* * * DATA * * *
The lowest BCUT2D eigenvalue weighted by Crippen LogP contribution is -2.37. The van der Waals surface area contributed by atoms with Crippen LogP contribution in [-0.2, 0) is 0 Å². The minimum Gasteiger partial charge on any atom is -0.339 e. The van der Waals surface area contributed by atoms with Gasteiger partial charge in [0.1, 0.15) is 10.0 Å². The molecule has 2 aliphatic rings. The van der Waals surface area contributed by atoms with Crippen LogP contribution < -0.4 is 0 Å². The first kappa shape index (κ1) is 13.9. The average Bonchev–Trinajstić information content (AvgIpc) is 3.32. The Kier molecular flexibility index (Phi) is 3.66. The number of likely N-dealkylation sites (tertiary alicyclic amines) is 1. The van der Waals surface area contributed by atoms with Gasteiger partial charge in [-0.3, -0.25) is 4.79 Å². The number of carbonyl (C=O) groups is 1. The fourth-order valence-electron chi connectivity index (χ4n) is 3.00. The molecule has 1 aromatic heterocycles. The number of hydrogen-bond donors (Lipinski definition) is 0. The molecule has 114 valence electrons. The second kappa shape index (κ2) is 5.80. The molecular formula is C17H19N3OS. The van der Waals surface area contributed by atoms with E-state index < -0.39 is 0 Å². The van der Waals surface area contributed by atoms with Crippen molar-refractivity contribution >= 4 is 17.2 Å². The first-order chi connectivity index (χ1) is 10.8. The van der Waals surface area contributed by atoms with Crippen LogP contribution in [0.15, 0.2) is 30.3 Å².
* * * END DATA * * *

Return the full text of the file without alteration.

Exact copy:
The lowest BCUT2D eigenvalue weighted by Crippen LogP contribution is -2.37. The van der Waals surface area contributed by atoms with Crippen LogP contribution in [-0.2, 0) is 0 Å². The minimum Gasteiger partial charge on any atom is -0.339 e. The van der Waals surface area contributed by atoms with Gasteiger partial charge in [0.1, 0.15) is 10.0 Å². The molecule has 2 aliphatic rings. The van der Waals surface area contributed by atoms with Crippen LogP contribution < -0.4 is 0 Å². The first kappa shape index (κ1) is 13.9. The average Bonchev–Trinajstić information content (AvgIpc) is 3.32. The Kier molecular flexibility index (Phi) is 3.66. The number of likely N-dealkylation sites (tertiary alicyclic amines) is 1. The van der Waals surface area contributed by atoms with Gasteiger partial charge in [-0.3, -0.25) is 4.79 Å². The number of carbonyl (C=O) groups is 1. The fourth-order valence-electron chi connectivity index (χ4n) is 3.00. The molecule has 1 aromatic heterocycles. The number of hydrogen-bond donors (Lipinski definition) is 0. The molecule has 114 valence electrons. The second kappa shape index (κ2) is 5.80. The molecular formula is C17H19N3OS. The van der Waals surface area contributed by atoms with E-state index < -0.39 is 0 Å². The van der Waals surface area contributed by atoms with Crippen molar-refractivity contribution >= 4 is 17.2 Å². The first-order chi connectivity index (χ1) is 10.8. The van der Waals surface area contributed by atoms with Crippen LogP contribution in [0.15, 0.2) is 30.3 Å².